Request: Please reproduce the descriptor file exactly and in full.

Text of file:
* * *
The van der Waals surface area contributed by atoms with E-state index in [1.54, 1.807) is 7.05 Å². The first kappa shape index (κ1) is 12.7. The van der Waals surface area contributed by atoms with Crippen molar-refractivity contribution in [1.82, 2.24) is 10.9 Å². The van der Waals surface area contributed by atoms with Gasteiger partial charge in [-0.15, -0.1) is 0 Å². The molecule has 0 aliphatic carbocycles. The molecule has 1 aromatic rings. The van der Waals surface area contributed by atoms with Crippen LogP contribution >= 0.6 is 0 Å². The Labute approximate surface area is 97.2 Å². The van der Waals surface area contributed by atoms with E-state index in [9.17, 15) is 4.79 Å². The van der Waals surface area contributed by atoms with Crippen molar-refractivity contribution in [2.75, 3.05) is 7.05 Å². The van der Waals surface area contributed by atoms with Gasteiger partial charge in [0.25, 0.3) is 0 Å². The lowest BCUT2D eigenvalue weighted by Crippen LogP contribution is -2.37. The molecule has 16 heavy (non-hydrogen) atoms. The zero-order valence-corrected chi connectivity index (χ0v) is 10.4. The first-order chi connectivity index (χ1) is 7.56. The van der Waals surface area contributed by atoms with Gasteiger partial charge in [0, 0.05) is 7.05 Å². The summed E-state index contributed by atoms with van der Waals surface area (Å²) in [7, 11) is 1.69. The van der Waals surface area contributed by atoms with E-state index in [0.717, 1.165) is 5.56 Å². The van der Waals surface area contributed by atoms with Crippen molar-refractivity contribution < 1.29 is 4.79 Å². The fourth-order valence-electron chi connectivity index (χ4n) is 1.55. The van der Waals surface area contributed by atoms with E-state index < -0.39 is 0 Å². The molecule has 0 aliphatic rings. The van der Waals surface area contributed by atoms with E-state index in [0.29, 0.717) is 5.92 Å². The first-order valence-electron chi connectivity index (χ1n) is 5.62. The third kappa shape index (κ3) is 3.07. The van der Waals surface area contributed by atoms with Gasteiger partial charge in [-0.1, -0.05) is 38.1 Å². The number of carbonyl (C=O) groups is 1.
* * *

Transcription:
The van der Waals surface area contributed by atoms with E-state index in [1.54, 1.807) is 7.05 Å². The first kappa shape index (κ1) is 12.7. The van der Waals surface area contributed by atoms with Crippen molar-refractivity contribution in [1.82, 2.24) is 10.9 Å². The van der Waals surface area contributed by atoms with Gasteiger partial charge in [-0.15, -0.1) is 0 Å². The molecule has 0 aliphatic carbocycles. The molecule has 1 aromatic rings. The van der Waals surface area contributed by atoms with Crippen LogP contribution >= 0.6 is 0 Å². The Labute approximate surface area is 97.2 Å². The van der Waals surface area contributed by atoms with E-state index in [9.17, 15) is 4.79 Å². The van der Waals surface area contributed by atoms with Crippen molar-refractivity contribution in [2.75, 3.05) is 7.05 Å². The van der Waals surface area contributed by atoms with Gasteiger partial charge in [0.25, 0.3) is 0 Å². The lowest BCUT2D eigenvalue weighted by Crippen LogP contribution is -2.37. The molecule has 16 heavy (non-hydrogen) atoms. The zero-order valence-corrected chi connectivity index (χ0v) is 10.4. The first-order chi connectivity index (χ1) is 7.56. The van der Waals surface area contributed by atoms with Gasteiger partial charge in [0, 0.05) is 7.05 Å². The summed E-state index contributed by atoms with van der Waals surface area (Å²) in [7, 11) is 1.69. The van der Waals surface area contributed by atoms with E-state index in [0.717, 1.165) is 5.56 Å². The van der Waals surface area contributed by atoms with Crippen molar-refractivity contribution < 1.29 is 4.79 Å². The fourth-order valence-electron chi connectivity index (χ4n) is 1.55. The van der Waals surface area contributed by atoms with E-state index < -0.39 is 0 Å². The molecule has 0 aliphatic rings. The van der Waals surface area contributed by atoms with E-state index in [0.29, 0.717) is 5.92 Å². The first-order valence-electron chi connectivity index (χ1n) is 5.62. The third kappa shape index (κ3) is 3.07. The van der Waals surface area contributed by atoms with Gasteiger partial charge in [-0.1, -0.05) is 38.1 Å². The number of carbonyl (C=O) groups is 1.